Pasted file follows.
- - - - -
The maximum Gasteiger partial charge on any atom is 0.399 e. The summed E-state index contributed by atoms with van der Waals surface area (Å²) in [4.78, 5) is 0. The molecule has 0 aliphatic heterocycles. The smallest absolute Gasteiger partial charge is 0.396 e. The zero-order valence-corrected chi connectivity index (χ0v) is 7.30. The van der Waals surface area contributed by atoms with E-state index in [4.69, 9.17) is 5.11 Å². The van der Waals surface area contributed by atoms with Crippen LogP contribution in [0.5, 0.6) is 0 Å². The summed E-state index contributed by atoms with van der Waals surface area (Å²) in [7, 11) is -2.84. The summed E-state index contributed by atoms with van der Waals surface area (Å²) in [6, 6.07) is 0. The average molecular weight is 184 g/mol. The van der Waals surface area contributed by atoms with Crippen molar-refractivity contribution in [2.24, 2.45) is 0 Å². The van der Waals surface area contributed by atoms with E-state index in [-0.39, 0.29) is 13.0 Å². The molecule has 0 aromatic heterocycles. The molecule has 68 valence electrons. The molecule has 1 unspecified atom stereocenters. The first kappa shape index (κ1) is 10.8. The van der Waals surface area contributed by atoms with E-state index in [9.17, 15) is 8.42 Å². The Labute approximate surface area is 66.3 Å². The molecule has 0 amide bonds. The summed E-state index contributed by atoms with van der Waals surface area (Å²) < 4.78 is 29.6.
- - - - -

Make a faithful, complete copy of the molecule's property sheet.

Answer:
The maximum Gasteiger partial charge on any atom is 0.399 e. The summed E-state index contributed by atoms with van der Waals surface area (Å²) in [4.78, 5) is 0. The molecule has 0 aliphatic heterocycles. The smallest absolute Gasteiger partial charge is 0.396 e. The zero-order valence-corrected chi connectivity index (χ0v) is 7.30. The van der Waals surface area contributed by atoms with E-state index in [4.69, 9.17) is 5.11 Å². The van der Waals surface area contributed by atoms with Crippen LogP contribution in [0.5, 0.6) is 0 Å². The summed E-state index contributed by atoms with van der Waals surface area (Å²) in [7, 11) is -2.84. The summed E-state index contributed by atoms with van der Waals surface area (Å²) in [6, 6.07) is 0. The average molecular weight is 184 g/mol. The van der Waals surface area contributed by atoms with Crippen molar-refractivity contribution in [2.24, 2.45) is 0 Å². The van der Waals surface area contributed by atoms with E-state index in [-0.39, 0.29) is 13.0 Å². The molecule has 0 aromatic heterocycles. The molecule has 68 valence electrons. The molecule has 1 unspecified atom stereocenters. The first kappa shape index (κ1) is 10.8. The van der Waals surface area contributed by atoms with E-state index in [9.17, 15) is 8.42 Å². The Labute approximate surface area is 66.3 Å². The molecule has 0 amide bonds. The summed E-state index contributed by atoms with van der Waals surface area (Å²) < 4.78 is 29.6.